“As definitions around queer subjects continue to shift in an era of increasingly fragmented identity politics, can we argue for a queer modernism? Does queer modernism exist, and if so, what would the sculptural object of queer materiality look like? Can it be detached from the politics of representation? This talk seeks to consider the position of queer subjects in society, and to consider the relationship between postcolonial theory, abstraction, and queer objects.”
With over sixty galleries and artist-run spaces participating, the Art Licks Weekend is one of the most consistently interesting features of London’s art calendar. By dint of its disparate nature and vast geographical stretch, though, it suffers from a problem of identity. With venues pock-marking the map of East and South London, it’s difficult to impose a unifying character on it- and there remains a question of just how far a festival that celebrates independence can go towards suppressing its constituent parts into a homogenous whole.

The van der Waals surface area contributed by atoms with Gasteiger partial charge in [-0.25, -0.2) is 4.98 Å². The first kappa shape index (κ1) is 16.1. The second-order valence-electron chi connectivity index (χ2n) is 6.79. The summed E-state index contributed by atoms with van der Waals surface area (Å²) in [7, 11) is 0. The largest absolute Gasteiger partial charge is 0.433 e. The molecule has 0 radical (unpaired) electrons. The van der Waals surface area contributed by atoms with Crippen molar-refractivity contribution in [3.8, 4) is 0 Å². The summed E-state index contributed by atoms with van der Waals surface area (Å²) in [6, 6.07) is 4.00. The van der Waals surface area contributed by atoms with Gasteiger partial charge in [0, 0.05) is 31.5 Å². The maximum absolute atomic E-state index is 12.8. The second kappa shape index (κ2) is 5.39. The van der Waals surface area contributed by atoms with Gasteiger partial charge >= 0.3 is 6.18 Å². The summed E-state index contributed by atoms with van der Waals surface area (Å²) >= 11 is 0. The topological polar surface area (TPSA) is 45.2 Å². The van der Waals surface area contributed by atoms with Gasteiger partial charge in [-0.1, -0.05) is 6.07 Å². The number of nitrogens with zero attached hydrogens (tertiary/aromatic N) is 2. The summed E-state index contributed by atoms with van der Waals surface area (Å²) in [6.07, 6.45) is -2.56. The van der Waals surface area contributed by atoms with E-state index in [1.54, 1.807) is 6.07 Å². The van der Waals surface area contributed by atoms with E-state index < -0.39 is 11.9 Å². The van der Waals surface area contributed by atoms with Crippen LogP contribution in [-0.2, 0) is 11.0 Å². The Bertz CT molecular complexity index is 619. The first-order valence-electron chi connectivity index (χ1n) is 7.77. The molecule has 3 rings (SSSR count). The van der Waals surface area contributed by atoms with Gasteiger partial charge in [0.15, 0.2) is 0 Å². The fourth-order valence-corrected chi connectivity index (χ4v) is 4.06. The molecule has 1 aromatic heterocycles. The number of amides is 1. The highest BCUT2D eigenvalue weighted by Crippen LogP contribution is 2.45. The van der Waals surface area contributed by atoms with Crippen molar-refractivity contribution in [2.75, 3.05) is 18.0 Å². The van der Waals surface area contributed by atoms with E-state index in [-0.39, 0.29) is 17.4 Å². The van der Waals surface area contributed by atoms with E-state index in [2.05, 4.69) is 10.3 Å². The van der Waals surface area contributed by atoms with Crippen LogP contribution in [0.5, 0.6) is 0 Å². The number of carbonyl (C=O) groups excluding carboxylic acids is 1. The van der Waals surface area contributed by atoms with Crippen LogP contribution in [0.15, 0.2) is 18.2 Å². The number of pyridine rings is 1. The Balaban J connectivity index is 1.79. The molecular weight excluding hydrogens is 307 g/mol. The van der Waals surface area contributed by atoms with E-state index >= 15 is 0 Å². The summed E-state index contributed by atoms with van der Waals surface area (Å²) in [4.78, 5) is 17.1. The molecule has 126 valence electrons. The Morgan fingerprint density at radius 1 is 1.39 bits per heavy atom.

For sculptor LawrenceLek, the challenge was to find an imaginative solution to these dilemmas. Working in collaboration with Valentina Berardi, CliffordSage and AndiSchmied, his response was as thrillingly progressive as it was ambitious: if the galleries can’t be brought together geographically or thematically, why not unite them virtually? Working from his studio in Hackney Wick’s TheWhiteBuilding, Lek and his team sought to put the idea into practice.
Bonus Levels, a first-person computer game that brings twenty of the space’s participating in the Art Licks Weekend, is the stunning result of this brainwave. Three laptops rest on perches under a crosshatched wooden structure with images from the screens projected onto the walls of the space around it. On the screens themselves, the visitor finds themselves in a hilly landscape, rendered into the stylised visual argot of 90s Nintendo games. In the middle of a digitally undulating lake stands an enormous, angular tower, of which each floor painstakingly recreates the floor plans and layout of the galleries involved.